Let me just grab a cake and a cup of tea and I will be with you shortly, “Mrs O”…
Entering the Duchess Theatre I was greeted by friendly staff all dressed to impress ushering all who came through their doors to their seats. A buzz was in the air as there was the anticipation of “what to expect”. Having seen the originals of this show, I was excited to see how this company portrayed this well-loved comedy. Jumping right to the end, I was not let down in the slightest. What a show, what a performance and what a talented collection of actors. Leaving the theatre I can say that I am now excited to see these guys perform their next production ‘9-5 The Musical’ in March next year.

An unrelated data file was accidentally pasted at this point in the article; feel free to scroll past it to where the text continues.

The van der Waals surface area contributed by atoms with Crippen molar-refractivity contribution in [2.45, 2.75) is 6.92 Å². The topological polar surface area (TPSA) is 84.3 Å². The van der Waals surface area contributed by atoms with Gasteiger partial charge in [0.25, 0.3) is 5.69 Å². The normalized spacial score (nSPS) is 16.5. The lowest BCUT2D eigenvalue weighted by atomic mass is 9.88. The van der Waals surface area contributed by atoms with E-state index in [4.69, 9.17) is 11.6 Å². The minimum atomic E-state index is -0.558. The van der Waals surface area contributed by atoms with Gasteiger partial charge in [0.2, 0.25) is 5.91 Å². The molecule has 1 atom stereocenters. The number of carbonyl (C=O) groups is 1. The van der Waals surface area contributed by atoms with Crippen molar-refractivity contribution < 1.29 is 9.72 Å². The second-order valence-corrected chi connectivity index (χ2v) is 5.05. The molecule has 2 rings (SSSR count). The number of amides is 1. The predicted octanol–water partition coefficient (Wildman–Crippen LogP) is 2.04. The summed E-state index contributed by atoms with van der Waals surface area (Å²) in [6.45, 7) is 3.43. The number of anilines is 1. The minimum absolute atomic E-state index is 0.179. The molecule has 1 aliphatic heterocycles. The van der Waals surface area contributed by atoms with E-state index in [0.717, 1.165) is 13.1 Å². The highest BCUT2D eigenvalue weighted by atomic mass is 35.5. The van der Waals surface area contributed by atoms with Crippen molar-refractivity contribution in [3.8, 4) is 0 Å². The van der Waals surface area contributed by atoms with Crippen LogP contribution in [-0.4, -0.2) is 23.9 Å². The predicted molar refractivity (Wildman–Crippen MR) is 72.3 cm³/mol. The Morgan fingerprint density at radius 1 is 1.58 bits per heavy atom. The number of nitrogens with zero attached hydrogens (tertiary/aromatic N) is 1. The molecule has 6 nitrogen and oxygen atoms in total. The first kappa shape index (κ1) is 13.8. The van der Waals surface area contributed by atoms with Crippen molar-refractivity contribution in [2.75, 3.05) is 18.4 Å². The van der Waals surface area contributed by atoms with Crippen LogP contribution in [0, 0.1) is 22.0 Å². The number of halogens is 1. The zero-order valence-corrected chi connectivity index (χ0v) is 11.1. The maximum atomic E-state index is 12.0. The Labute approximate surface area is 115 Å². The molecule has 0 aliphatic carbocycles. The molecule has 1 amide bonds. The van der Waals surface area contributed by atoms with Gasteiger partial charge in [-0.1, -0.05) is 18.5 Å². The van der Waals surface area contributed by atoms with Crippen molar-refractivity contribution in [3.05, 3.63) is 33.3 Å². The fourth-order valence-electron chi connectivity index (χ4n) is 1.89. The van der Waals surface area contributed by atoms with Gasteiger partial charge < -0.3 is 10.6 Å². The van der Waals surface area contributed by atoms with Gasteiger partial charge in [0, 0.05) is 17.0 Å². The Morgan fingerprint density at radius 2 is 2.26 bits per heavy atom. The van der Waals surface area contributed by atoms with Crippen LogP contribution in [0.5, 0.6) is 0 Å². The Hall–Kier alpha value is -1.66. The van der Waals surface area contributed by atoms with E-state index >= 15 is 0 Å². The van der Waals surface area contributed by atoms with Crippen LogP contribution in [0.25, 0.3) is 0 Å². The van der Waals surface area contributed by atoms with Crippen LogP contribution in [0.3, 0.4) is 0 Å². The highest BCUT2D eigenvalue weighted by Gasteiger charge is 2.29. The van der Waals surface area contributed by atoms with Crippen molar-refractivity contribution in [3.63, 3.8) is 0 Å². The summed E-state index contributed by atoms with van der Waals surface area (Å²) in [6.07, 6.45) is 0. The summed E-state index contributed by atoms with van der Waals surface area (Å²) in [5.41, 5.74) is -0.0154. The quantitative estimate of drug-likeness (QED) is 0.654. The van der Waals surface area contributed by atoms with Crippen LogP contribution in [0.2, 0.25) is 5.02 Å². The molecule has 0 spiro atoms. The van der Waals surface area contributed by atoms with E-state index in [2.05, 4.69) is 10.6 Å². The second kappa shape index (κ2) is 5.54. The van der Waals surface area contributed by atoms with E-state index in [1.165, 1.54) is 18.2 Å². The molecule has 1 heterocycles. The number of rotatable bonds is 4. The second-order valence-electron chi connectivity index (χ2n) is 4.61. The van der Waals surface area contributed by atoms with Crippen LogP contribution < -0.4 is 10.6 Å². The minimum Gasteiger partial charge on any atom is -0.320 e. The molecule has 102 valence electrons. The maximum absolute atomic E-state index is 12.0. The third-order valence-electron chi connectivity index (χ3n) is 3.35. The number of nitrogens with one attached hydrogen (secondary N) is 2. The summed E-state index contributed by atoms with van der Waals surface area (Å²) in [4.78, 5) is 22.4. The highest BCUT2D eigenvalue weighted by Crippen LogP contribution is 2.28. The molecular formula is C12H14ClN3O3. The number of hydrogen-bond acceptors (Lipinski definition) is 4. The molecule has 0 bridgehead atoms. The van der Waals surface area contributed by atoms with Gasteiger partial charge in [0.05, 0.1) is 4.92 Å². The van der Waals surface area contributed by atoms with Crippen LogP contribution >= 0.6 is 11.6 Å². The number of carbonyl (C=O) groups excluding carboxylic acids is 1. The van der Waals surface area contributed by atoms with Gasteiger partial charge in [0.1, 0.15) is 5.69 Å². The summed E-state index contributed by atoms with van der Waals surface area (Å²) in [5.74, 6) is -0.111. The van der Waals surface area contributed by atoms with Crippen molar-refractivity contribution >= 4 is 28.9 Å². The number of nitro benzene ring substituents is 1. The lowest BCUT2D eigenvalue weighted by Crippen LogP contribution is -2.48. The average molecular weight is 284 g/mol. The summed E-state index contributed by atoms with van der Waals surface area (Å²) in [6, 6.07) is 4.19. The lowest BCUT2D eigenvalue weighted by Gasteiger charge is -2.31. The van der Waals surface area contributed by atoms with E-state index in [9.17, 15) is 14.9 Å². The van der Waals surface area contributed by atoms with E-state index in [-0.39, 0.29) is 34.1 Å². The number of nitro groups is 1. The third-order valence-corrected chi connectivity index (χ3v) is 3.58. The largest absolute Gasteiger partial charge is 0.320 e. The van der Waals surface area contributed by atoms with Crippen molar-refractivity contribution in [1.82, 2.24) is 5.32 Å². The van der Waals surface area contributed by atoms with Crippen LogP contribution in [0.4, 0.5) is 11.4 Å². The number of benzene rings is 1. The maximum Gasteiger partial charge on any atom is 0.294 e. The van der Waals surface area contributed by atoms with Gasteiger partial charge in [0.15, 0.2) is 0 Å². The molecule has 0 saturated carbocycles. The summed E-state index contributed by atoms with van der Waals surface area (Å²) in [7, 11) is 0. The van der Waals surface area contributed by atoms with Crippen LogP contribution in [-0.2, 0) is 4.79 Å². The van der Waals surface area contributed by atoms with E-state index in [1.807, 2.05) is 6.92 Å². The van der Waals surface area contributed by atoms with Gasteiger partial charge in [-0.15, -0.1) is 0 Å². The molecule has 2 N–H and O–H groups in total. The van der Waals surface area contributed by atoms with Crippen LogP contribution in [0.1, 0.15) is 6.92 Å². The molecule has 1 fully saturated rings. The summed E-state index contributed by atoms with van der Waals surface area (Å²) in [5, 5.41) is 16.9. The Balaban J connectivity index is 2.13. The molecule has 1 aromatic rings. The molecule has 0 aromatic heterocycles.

The curtains were drawn so I could not see the stage, which only added to the excitement and anticipation of what was to come. The band were assembled in front of the stage, eagerly tuning up and waiting for the drop of the musical director’s baton. Once all seats were taken the lights dimmed. Drop, it fell and the band picked up their tuneful ways perfectly, and in this moment the curtain opened to present a single person, head down dressed in black. Fabulous opening to a show, the whole ensemble explaining, creating and moving to form the made up town of Manchesterford. It did make me laugh, as with a lot of this musicals music, you can hear the odd tune or motif from other well-known musicals. This one is no different, as for me the setting, costume and sound was a subtle (or rather blatant nod) to Liza Minnelli’s ‘All that Jazz’…but in marigolds!